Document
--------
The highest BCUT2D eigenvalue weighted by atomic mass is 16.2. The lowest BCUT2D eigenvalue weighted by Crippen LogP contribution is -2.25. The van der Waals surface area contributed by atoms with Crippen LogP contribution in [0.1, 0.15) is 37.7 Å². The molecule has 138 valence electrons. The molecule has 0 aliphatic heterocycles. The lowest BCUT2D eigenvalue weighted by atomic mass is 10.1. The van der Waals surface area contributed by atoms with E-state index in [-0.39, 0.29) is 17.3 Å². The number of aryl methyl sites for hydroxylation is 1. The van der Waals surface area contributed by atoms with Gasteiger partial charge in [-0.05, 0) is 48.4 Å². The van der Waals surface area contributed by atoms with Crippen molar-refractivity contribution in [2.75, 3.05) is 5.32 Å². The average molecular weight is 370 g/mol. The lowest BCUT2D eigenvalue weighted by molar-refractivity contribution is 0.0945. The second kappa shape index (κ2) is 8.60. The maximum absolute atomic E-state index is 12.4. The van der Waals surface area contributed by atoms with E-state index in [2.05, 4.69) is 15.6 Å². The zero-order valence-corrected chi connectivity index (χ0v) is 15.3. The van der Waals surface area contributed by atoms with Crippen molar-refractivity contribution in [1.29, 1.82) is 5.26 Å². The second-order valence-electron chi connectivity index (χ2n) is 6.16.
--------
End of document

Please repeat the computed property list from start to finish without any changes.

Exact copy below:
The highest BCUT2D eigenvalue weighted by atomic mass is 16.2. The lowest BCUT2D eigenvalue weighted by Crippen LogP contribution is -2.25. The van der Waals surface area contributed by atoms with Crippen LogP contribution in [0.1, 0.15) is 37.7 Å². The molecule has 138 valence electrons. The molecule has 0 aliphatic heterocycles. The lowest BCUT2D eigenvalue weighted by atomic mass is 10.1. The van der Waals surface area contributed by atoms with E-state index in [-0.39, 0.29) is 17.3 Å². The number of aryl methyl sites for hydroxylation is 1. The van der Waals surface area contributed by atoms with Gasteiger partial charge in [-0.05, 0) is 48.4 Å². The van der Waals surface area contributed by atoms with Crippen molar-refractivity contribution in [2.75, 3.05) is 5.32 Å². The average molecular weight is 370 g/mol. The lowest BCUT2D eigenvalue weighted by molar-refractivity contribution is 0.0945. The second kappa shape index (κ2) is 8.60. The maximum absolute atomic E-state index is 12.4. The van der Waals surface area contributed by atoms with E-state index in [2.05, 4.69) is 15.6 Å². The zero-order valence-corrected chi connectivity index (χ0v) is 15.3. The van der Waals surface area contributed by atoms with Crippen molar-refractivity contribution in [1.29, 1.82) is 5.26 Å². The second-order valence-electron chi connectivity index (χ2n) is 6.16.